Inflation Falls to 4.9% in September
inflation fell for the second consecutive month,
dropping to 4.9 percent in September from a year
ago, the  Bureau of Labor Statistics reported
Thursday.  Consumer prices remained flat,
although energy prices plunged and food prices
Lower inflation generally makes
inflationary-hedge investments in commodities
like gold less attractive. And at least during
Thursday early afternoon trading, the latest
government report did not help with  spot
gold falling more than $45 as it neared a few
quarters shy of $800 per ounce.
The CoinNews Inflation Calculator and rate
charts with their updated figures show
inflation’s drop using the government’s latest
Consumer Price Index data. By entering any two
dates from 1913-2008 and then a dollar amount,
the calculator measures the change in the buying
power of the dollar over time.
Inflation, rates and price figures in September…
On a monthly basis, consumer prices remained
flat in September. That compares to a drop of
0.1 percent in August followed by an increase of
0.8 percent in July when inflation was at its
fastest growing rate in 17 years
"Food prices continue to trend strongly upwards,
with a 0.6 percent September gain. But with
global food prices having dropped sharply in
recent weeks, there should be some relief over
the next few months,"  said Ian Shepherdson,
chief US economist at High Frequency Economics.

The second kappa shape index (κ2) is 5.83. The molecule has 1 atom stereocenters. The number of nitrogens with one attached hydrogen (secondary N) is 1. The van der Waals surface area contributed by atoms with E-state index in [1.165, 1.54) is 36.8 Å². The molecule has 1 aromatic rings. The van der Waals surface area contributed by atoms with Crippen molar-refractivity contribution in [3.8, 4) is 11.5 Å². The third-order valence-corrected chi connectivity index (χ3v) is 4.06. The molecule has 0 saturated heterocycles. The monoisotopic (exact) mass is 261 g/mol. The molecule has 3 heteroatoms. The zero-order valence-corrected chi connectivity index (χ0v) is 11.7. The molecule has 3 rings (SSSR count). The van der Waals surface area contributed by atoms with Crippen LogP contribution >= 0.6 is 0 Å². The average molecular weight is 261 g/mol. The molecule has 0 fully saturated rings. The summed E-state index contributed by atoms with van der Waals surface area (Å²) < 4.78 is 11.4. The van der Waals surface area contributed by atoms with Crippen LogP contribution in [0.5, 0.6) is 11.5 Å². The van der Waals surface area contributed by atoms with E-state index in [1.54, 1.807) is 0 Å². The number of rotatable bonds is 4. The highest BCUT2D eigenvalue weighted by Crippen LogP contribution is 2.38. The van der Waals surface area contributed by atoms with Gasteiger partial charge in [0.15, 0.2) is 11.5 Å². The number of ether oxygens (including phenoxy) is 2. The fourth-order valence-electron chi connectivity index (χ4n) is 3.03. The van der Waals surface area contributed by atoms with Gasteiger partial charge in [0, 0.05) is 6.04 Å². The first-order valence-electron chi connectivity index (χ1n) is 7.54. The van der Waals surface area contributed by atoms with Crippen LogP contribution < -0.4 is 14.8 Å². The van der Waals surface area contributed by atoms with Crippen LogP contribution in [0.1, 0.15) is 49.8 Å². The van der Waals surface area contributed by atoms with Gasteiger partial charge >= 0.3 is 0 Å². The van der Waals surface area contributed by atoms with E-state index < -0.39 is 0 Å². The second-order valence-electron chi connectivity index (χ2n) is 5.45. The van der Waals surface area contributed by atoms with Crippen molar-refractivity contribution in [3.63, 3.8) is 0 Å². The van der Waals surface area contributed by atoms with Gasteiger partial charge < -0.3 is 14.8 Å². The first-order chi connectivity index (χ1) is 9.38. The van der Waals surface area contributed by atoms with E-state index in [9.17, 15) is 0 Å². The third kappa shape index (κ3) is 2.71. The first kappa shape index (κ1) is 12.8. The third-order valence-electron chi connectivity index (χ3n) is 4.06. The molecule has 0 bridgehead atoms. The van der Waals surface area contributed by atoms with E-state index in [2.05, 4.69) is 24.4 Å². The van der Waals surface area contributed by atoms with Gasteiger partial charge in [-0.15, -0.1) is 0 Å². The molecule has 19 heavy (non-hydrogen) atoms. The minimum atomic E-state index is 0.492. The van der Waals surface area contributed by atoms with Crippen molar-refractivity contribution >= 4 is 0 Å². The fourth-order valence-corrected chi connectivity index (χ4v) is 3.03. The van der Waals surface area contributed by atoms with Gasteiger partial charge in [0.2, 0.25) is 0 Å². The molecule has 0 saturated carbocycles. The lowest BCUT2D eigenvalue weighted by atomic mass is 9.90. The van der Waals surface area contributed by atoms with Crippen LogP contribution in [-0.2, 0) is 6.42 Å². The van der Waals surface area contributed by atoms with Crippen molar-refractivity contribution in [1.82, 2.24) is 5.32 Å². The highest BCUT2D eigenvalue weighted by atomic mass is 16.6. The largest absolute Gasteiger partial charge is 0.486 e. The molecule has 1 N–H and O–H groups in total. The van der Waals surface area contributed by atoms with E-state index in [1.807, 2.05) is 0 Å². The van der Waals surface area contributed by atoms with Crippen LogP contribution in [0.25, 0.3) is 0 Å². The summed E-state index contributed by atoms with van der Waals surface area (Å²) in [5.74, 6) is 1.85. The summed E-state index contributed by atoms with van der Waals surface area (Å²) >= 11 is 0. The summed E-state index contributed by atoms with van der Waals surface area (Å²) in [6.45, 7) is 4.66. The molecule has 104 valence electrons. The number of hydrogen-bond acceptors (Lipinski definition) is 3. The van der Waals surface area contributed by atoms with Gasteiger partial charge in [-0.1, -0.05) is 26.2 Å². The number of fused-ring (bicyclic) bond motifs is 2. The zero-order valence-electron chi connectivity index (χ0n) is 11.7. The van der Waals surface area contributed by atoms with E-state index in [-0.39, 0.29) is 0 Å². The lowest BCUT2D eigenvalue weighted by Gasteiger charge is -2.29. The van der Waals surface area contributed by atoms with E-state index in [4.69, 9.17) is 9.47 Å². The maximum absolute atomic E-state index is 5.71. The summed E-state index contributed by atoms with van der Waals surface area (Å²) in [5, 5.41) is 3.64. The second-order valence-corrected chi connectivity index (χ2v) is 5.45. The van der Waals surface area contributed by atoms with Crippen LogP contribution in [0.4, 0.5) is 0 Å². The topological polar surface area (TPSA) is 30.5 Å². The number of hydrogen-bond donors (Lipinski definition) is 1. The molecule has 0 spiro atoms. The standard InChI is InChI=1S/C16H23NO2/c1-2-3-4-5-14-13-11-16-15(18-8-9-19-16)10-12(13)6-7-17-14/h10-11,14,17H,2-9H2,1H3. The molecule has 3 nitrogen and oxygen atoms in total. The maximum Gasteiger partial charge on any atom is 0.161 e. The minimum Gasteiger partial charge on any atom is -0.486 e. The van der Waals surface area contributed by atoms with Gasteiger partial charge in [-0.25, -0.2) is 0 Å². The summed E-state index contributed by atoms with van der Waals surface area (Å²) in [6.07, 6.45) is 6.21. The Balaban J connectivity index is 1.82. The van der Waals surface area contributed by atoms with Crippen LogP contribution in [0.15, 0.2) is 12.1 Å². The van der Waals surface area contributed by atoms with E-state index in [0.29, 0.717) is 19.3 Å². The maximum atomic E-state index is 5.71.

The core Consumer Price Index, which excludes
volatile food and energy costs, increased by 0.1
percent, which was 0.1 percent lower than market
expectations. The figure compares to a 0.2
percent rise in August.
Also according to Thursday’s report, energy
prices tumbled 1.9 percent last month, the
second-straight decline. Gasoline prices slipped
0.6 percent, and natural gas prices plunged 8.3
Food and beverage prices rose 0.6 percent while
clothing dropped 0.1 percent.
New-car prices declined for the second straight
month, falling 0.7 percent after a 0.6 percent
decrease in August. Used-cars and trucks fell
sharply in September as well, declining 1.8
percent after a 0.3 percent fall in August.
What’s the real world meaning of these figures?
The CoinNews Inflation Calculator can provide
further historical insights.
Inflation Calculator examples
Using the calculator, anyone can determine the
purchasing power of the dollar over time. A few
examples after adjusting for inflation:
An item purchased in 1913 for $1 would now cost
$22.10 (down 3 cents from August figures)
An item purchased in 1950 for $10 would now cost
$90.78 (down 13 cents from August figures)
An item purchased for $20 in 1985 would now cost
$40.67 (down 5 cents from August figures)
Mixed dates may also be used with the Inflation
Calculator. As examples:
An item purchased today for $500 would have cost
$122.95 in 1975
An item purchased for $1000 in 1980 would have
cost $1,586.17 in 1990
Of course, not all "goods and services" rise or
fall in tandem with inflation rates. For
example, many computers when adjusted for
inflation are actually less expensive today (and
do more) compared to years ago.